Ken Danby

Canadian Artist; RCA (1940-2007)

Kenneth (Ken) Edison Danby (6 March 1940 – 23 September 2007) was born on March 6, 1940 in Sault Ste. Marie, and was destined for a career as an artist. As a 12 year old, he was already talking to career advisors about how to enrol in the Ontario College of Art (Now OCADU). In 1958, he realized this dream by enrolling at the school, but became disenfranchised with institutional education and quit two years later. Beginning first as a young artist in Toronto exploring abstract art like many other contemporaries, it was not until a trip to Buffalo, New York in 1962 to visit the Albright-Knox Gallery and take in a solo exhibition of American realist, Andrew Wyeth, that the course of his artistic career would be changed. Paul Duval has noted that, inspired by Wyeth, “the impact made by these paintings convinced Danby that he should forsake abstract painting, which he was increasingly becoming dissatisfied with and return completely to his devotion to realism.”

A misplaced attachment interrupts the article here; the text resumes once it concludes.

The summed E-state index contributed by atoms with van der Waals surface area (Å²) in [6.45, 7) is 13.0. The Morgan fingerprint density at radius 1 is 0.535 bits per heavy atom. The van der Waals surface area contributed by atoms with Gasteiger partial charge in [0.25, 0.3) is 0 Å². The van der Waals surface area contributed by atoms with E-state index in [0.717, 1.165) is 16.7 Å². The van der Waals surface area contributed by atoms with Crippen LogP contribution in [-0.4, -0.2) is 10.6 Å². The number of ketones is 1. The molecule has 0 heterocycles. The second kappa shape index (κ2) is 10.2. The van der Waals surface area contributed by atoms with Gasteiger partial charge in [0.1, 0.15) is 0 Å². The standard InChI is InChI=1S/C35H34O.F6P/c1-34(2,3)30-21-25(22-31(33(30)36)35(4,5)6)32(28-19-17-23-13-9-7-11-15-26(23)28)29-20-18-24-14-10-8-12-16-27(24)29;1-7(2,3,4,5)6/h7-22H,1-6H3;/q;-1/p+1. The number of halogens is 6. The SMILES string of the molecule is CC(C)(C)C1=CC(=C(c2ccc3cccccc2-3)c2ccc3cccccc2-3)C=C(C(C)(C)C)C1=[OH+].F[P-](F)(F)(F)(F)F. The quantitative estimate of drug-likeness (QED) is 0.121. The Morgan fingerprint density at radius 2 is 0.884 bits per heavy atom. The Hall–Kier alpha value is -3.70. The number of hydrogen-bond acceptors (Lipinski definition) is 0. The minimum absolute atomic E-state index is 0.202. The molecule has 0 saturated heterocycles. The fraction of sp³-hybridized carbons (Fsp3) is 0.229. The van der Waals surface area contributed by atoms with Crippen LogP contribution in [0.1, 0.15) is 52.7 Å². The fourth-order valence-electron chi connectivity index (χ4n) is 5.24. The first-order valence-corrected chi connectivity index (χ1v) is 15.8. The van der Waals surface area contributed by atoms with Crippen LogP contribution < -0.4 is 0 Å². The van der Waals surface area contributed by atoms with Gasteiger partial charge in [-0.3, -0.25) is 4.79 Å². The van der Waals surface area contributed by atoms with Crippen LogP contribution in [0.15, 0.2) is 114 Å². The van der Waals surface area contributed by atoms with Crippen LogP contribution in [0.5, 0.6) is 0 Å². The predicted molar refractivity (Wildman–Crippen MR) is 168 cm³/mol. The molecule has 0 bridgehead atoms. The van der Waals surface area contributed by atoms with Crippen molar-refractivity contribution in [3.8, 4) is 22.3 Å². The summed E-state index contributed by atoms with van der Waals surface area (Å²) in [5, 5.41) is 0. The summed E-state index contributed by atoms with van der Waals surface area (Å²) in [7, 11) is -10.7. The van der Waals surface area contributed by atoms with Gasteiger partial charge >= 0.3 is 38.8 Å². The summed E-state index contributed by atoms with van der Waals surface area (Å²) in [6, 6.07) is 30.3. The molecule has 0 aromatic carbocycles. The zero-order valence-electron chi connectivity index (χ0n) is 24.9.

In 1964 Gallery Moos organized “Danby’s first one-man show, which promptly sold out and set an example that was repeated and surpassed over many years”*. Today, Danby is recognized internationally and is one of Canada’s best known artists. His work can be found in private, corporate and public institutions worldwide, including The Museum of Modern Art in New York.

Danby received many awards and accolades, including his election to membership of the Royal Canadian Academy of Arts in 1976. He was also awarded with the Queen’s Silver Jubilee Medal by the Government of Canada, and The Order of Ontario and the Order of Canada. Danby served on many boards, including that of the National Gallery of Canada and the Canada Council for the Arts.


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